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A privileged British family consisting of a mother, a geologist father and an adolescent daughter and son, live in Sydney, Australia. Out of circumstance, the siblings, not knowing exactly where they are, get stranded in the Outback by themselves while on a picnic. They only have with them the clothes on their backs - their school uniforms - some meagre rations of nonperishable food, a battery-powered transistor radio, the son's satchel primarily containing his toys, and a small piece of cloth they used as their picnic drop-cloth. While they walk through the Outback, sometimes looking as though near death, they come across an Australian boy who is on his walkabout, a rite of passage into manhood where he spends months on end on his own living off the land. Their largest problem is not being able to verbally communicate. The boy does help them to survive, but doesn't understand their need to return to civilization, which may or may not happen based on what the Australian boy ends up ... Written by
Luc Roeg was actually sun-burnt in the scene where the aboriginal boy treats his back by rubbing him with fat from a wild boar. Director Nicolas Roeg thought it would make a good scene for the film so he picked up the camera and shot it. See more »
Jenny's stockings variously disappear and reappear with no continuity. It seems earlier scenes with her wearing them are intermingled with later scenes where she doesn't wear them. See more »
Please try. It's silly to give in now. It can't be much further.
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Opening caption: In Australia, when an Aborigine man-child reaches sixteen, he is sent out into the land. For months he must live from it. Sleep on it. Eat of its fruit and flesh. Stay alive. Even if it means killing his fellow creatures. The Aborigines call it the WALKABOUT. This is the story of a "WALKABOUT". See more »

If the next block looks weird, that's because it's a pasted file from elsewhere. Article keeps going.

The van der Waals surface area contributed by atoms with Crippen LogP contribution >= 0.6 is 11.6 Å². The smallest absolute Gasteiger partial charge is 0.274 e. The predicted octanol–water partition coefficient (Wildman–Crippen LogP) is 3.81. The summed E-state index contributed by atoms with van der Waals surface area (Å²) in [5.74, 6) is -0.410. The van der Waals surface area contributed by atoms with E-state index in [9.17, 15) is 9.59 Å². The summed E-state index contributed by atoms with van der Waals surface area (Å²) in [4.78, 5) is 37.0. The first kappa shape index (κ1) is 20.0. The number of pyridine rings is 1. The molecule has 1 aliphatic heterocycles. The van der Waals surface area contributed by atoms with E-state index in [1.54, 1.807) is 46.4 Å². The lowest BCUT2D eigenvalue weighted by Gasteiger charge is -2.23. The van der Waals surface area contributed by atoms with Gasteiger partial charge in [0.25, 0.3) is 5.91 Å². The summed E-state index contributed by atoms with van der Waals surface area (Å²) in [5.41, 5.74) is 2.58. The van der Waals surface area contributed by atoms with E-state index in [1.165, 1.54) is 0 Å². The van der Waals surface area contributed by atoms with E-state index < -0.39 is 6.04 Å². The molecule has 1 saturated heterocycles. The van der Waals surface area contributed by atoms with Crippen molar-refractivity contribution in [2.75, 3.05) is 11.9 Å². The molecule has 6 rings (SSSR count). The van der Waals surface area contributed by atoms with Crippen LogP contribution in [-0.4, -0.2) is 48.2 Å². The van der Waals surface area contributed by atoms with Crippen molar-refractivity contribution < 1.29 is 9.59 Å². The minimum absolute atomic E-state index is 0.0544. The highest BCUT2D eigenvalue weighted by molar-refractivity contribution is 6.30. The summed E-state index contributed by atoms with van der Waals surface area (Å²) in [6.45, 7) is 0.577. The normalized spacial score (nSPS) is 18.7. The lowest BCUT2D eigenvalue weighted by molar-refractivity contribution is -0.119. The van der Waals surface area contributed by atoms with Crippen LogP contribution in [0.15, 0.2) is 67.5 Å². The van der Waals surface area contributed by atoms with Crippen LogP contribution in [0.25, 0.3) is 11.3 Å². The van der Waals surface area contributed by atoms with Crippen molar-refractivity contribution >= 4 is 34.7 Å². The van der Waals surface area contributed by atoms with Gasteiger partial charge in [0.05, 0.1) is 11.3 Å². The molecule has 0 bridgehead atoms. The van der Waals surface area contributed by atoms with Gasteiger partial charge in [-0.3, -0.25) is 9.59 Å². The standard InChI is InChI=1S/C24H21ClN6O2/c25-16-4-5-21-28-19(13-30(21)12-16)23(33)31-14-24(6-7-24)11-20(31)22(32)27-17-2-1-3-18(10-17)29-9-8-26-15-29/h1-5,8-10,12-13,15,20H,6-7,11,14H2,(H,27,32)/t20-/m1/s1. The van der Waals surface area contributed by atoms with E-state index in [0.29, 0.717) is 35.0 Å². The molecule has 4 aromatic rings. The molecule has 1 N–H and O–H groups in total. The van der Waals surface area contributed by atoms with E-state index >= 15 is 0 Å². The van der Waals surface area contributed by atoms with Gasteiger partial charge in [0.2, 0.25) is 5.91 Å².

Before specifically talking about the film, I just have to ponder the following question: Why do all films that take place in the 70s feel so 70s? Considering the fact that this movie was made in 1971, one must conclude that Roeg was a trend-setter. For my personal tastes, he went a little overboard with the freeze frames, jump cutting, radical though hardly subtle politics, and juxtaposition of jarring images. Aboriginal tearing into meat, Australian white butcher cutting meat in a sanitized setting, back to the Aboriginal, back to the butcher, and back again to the Aboriginal. And what's with all the scenes involving decomposing bodies? Yes, savage innocence, evil imperialists, death, nature vs. industrialization, corruption of a purer way of life, we see all these themes, but it would have been preferable to see it without being visually and aurally clubbed over the head like the poor animals in the outback are.
Disregarding that aspect, I quite liked the story of two white children, one very young, the other pubescent (and lingeringly shot), who get stuck in the Outback after their patriarchal and borderline psycho father is blown up. They then struggle to make it in the wild, and come upon an Aboriginal boy who is on a "walkabout", or a rite of passage journey that boys that age traditionally undertake in order to prove their worthiness as a man. This of course, becomes their walkabout, and they too become "wild" and free. Eventually, they make it back to "civilization", the first sign of this being a beautiful shot of the girl (whose name we never know- thus making it even more symbolic), coming into a clearing and gliding her hand over a man-made fence while walking backwards. What could be more symbolic of the Western values of property and ownership than a fence? She is ecstatic to be near an environment she holds dear, but her younger and more adaptable brother is less so, and the Aboriginal boy is even less so, which leads to tragic consequences.
The movie feels dated, not only in terms of camera-work but also thematically. It's no longer the job of white people to romanticize "savage" peoples, but rather to allow peoples to define themselves. Perhaps Roeg, in some small way, recognized this, thus choosing to have the Aboriginal boy speak his language and not provide us with subtitles. We could never understand totally, though we can sympathize.
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